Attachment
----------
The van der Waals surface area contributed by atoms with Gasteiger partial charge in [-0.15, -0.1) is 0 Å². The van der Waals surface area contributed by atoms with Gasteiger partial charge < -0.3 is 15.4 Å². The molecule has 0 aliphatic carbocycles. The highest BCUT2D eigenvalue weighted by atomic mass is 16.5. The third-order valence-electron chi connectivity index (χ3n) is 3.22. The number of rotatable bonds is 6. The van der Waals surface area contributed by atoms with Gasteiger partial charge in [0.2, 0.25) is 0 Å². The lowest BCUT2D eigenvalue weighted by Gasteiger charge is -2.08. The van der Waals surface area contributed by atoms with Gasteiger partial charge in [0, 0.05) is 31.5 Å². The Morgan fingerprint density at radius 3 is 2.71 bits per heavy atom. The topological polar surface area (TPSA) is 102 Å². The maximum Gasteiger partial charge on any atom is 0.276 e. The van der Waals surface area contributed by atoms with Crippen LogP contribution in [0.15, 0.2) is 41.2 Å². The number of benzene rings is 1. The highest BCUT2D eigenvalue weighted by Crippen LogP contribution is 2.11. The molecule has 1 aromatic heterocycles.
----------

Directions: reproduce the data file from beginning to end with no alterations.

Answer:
The van der Waals surface area contributed by atoms with Gasteiger partial charge in [-0.15, -0.1) is 0 Å². The van der Waals surface area contributed by atoms with Gasteiger partial charge < -0.3 is 15.4 Å². The molecule has 0 aliphatic carbocycles. The highest BCUT2D eigenvalue weighted by atomic mass is 16.5. The third-order valence-electron chi connectivity index (χ3n) is 3.22. The number of rotatable bonds is 6. The van der Waals surface area contributed by atoms with Gasteiger partial charge in [0.2, 0.25) is 0 Å². The lowest BCUT2D eigenvalue weighted by Gasteiger charge is -2.08. The van der Waals surface area contributed by atoms with Gasteiger partial charge in [0, 0.05) is 31.5 Å². The Morgan fingerprint density at radius 3 is 2.71 bits per heavy atom. The topological polar surface area (TPSA) is 102 Å². The maximum Gasteiger partial charge on any atom is 0.276 e. The van der Waals surface area contributed by atoms with Crippen LogP contribution in [0.15, 0.2) is 41.2 Å². The number of benzene rings is 1. The highest BCUT2D eigenvalue weighted by Crippen LogP contribution is 2.11. The molecule has 1 aromatic heterocycles.